Our actual project has been expressed many ways. Thich Nhat Hanh said "we are here to awaken from the illusion of our separateness." Wrath (or anger) is one of the Seven Deadly sins. People are not tools for our benefit. It is nice to see your evolution.

Thursday, March 26, 2009 at 11:40:00 AM GMT-5  
Blogger FDChief said...

This goes to the heart of my real problems with the new power of the "COINistas" in the U.S. Army.

Fuck whatever the FMs say and the talking heads pretend. The only way a foreign occupier can win a guerilla war against the natives is the way the French did and the British did and the Romans did. You make a fucking wasteland and call it peace. It isn't speculation and it isn't tough talking. It works. When you kill and torture and rape and brutalize enough of the locals, they lie down.

BUT...what it does to your troops, and to your nation, is nasty and hard to reverse. Your soldiers become thugs in uniform. Accustomed to degrading foreigners, they become innured to the idea of using force on and degrading their own countrymen - hence the "Revolt of the Generals".

We did this in the 1890s and 1900s in the Philippines and in the 20's and 30's in Central America, but with a tiny Army that was pretty much an afterthought to most Americans of the day. And in a country that was incomparably more racist and more brutal and less egalitarian than ours is today, as many problems as we do have.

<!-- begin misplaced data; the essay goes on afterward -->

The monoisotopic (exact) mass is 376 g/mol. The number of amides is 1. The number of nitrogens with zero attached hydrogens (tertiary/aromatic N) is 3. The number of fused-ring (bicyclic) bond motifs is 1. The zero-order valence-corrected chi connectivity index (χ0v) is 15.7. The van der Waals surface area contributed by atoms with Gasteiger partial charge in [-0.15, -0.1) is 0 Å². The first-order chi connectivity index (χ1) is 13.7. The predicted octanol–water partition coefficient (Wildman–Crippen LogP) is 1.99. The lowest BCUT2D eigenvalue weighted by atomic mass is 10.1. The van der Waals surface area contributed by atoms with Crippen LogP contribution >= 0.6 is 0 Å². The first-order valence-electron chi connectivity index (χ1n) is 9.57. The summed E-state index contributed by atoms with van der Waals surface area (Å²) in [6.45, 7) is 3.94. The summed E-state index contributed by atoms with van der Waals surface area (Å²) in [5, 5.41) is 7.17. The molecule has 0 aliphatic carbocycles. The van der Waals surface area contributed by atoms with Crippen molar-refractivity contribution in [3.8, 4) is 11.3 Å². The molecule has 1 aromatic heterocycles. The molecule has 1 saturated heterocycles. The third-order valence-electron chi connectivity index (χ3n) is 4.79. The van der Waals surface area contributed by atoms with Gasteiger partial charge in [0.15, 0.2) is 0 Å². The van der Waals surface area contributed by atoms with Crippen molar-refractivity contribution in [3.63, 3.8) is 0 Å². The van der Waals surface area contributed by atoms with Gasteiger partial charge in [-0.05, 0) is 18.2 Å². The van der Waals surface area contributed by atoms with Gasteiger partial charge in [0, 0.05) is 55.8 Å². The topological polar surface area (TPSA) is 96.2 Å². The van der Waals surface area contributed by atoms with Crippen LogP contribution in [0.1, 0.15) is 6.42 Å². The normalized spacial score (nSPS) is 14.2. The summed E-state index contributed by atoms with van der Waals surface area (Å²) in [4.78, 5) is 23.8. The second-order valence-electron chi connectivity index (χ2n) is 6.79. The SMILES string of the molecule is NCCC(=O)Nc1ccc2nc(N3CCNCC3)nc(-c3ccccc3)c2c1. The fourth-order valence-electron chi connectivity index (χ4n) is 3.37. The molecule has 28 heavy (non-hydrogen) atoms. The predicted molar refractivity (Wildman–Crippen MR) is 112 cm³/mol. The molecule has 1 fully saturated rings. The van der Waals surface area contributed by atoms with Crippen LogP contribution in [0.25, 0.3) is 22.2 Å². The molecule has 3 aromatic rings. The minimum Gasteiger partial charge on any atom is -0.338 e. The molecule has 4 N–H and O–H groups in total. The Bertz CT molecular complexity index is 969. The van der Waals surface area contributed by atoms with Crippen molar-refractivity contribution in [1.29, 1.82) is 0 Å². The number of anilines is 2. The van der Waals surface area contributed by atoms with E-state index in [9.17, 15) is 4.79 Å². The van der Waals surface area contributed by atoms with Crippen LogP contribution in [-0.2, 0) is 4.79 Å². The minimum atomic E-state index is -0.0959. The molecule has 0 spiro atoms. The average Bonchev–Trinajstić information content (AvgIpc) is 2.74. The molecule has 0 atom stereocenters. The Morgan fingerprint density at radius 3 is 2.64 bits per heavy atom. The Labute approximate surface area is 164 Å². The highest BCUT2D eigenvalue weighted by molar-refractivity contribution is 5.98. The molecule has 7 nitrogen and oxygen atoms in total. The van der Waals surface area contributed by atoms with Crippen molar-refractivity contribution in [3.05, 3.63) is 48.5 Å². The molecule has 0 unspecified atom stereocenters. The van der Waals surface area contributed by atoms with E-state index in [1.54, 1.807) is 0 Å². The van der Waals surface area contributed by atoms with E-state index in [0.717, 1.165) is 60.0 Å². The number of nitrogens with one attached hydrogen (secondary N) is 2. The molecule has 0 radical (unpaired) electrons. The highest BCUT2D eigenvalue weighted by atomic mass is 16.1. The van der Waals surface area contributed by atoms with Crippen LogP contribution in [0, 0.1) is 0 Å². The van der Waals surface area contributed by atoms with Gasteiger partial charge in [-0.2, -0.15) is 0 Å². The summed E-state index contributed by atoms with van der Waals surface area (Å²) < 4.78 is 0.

I can't see a way to become the COIN colossus without having these same problems.

Thursday, March 26, 2009 at 4:46:00 PM GMT-5  
Anonymous Anonymous said...

I think this is the same French officer who was interviewed by Soldier of Fortune magazine circa 2001,post-9/11 ... favorable interview that had me wondering what was to come. Now we know.


Thursday, March 26, 2009 at 5:42:00 PM GMT-5  
Anonymous Anonymous said...

My memory served me correctly (for a change). For those who may be interested in the interview with Soldier of Fortune, it may be found in the December 2001 issue.


Thursday, March 26, 2009 at 6:15:00 PM GMT-5  
Blogger Fasteddiez said...

FD Chief:

RE; the Interrogation manuals:

Torture like behavior is effective when you want to get confessions of guilt from people (NKVD in 1930's, and just about every one else today). It is also useful if you catch a perp with Physical evidence. He/she cannot deny guilt. You put pressure on that person or others related to Them, in order to get the next person on the importance scale; hence Aussarrese's rolling up of the 3 man cell structure all the way up to Ali La pointe (Ali the point)...in the pointless forrest, no doubt...with Oblio and Arrow...I digress.